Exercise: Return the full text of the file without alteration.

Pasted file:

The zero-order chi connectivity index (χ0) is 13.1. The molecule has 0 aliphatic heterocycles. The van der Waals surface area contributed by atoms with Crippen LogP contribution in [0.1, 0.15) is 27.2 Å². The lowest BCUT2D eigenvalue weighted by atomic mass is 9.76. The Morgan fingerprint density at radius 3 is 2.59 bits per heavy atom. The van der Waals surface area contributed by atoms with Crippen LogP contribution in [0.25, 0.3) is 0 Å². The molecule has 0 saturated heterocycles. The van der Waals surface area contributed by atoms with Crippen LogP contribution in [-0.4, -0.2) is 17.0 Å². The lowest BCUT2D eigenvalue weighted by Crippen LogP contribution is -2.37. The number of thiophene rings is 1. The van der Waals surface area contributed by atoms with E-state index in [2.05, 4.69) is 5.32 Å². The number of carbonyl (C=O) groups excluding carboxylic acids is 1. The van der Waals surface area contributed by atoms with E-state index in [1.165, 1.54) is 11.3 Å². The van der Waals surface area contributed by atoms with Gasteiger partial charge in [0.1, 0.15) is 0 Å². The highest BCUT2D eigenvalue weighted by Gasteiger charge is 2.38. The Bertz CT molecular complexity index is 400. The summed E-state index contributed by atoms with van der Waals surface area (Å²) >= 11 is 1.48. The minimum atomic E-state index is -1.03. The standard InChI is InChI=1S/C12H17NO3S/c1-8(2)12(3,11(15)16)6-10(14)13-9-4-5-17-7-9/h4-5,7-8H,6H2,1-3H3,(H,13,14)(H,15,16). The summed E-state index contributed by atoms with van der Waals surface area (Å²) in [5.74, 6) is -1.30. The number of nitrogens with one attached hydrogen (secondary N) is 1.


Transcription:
The zero-order chi connectivity index (χ0) is 13.1. The molecule has 0 aliphatic heterocycles. The van der Waals surface area contributed by atoms with Crippen LogP contribution in [0.1, 0.15) is 27.2 Å². The lowest BCUT2D eigenvalue weighted by atomic mass is 9.76. The Morgan fingerprint density at radius 3 is 2.59 bits per heavy atom. The van der Waals surface area contributed by atoms with Crippen LogP contribution in [0.25, 0.3) is 0 Å². The molecule has 0 saturated heterocycles. The van der Waals surface area contributed by atoms with Crippen LogP contribution in [-0.4, -0.2) is 17.0 Å². The lowest BCUT2D eigenvalue weighted by Crippen LogP contribution is -2.37. The number of thiophene rings is 1. The van der Waals surface area contributed by atoms with E-state index in [2.05, 4.69) is 5.32 Å². The number of carbonyl (C=O) groups excluding carboxylic acids is 1. The van der Waals surface area contributed by atoms with E-state index in [1.165, 1.54) is 11.3 Å². The van der Waals surface area contributed by atoms with Gasteiger partial charge in [0.1, 0.15) is 0 Å². The highest BCUT2D eigenvalue weighted by Gasteiger charge is 2.38. The Bertz CT molecular complexity index is 400. The summed E-state index contributed by atoms with van der Waals surface area (Å²) >= 11 is 1.48. The minimum atomic E-state index is -1.03. The standard InChI is InChI=1S/C12H17NO3S/c1-8(2)12(3,11(15)16)6-10(14)13-9-4-5-17-7-9/h4-5,7-8H,6H2,1-3H3,(H,13,14)(H,15,16). The summed E-state index contributed by atoms with van der Waals surface area (Å²) in [5.74, 6) is -1.30. The number of nitrogens with one attached hydrogen (secondary N) is 1.